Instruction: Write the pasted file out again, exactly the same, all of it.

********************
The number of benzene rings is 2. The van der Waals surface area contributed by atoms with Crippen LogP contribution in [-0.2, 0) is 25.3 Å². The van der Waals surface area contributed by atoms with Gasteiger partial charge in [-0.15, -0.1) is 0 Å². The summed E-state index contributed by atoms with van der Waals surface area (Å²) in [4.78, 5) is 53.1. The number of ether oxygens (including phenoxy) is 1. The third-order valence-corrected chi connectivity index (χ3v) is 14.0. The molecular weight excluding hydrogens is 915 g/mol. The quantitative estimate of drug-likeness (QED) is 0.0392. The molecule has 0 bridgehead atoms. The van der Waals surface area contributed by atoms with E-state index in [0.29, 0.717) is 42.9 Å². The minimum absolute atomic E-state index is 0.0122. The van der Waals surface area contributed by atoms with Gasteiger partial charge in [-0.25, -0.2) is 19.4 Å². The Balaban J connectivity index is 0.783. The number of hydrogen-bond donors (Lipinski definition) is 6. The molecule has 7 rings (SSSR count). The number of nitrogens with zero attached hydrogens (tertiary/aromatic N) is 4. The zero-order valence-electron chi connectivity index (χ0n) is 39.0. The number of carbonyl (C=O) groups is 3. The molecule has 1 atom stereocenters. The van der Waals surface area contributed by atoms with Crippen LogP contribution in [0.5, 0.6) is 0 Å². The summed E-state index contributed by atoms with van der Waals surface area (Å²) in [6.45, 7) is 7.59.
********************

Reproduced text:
The number of benzene rings is 2. The van der Waals surface area contributed by atoms with Crippen LogP contribution in [-0.2, 0) is 25.3 Å². The van der Waals surface area contributed by atoms with Gasteiger partial charge in [-0.15, -0.1) is 0 Å². The summed E-state index contributed by atoms with van der Waals surface area (Å²) in [4.78, 5) is 53.1. The number of ether oxygens (including phenoxy) is 1. The third-order valence-corrected chi connectivity index (χ3v) is 14.0. The molecular weight excluding hydrogens is 915 g/mol. The quantitative estimate of drug-likeness (QED) is 0.0392. The molecule has 0 bridgehead atoms. The van der Waals surface area contributed by atoms with E-state index in [0.29, 0.717) is 42.9 Å². The minimum absolute atomic E-state index is 0.0122. The van der Waals surface area contributed by atoms with Gasteiger partial charge in [-0.25, -0.2) is 19.4 Å². The Balaban J connectivity index is 0.783. The number of hydrogen-bond donors (Lipinski definition) is 6. The molecule has 7 rings (SSSR count). The number of nitrogens with zero attached hydrogens (tertiary/aromatic N) is 4. The zero-order valence-electron chi connectivity index (χ0n) is 39.0. The number of carbonyl (C=O) groups is 3. The molecule has 1 atom stereocenters. The van der Waals surface area contributed by atoms with Crippen LogP contribution in [0.5, 0.6) is 0 Å². The summed E-state index contributed by atoms with van der Waals surface area (Å²) in [6.45, 7) is 7.59.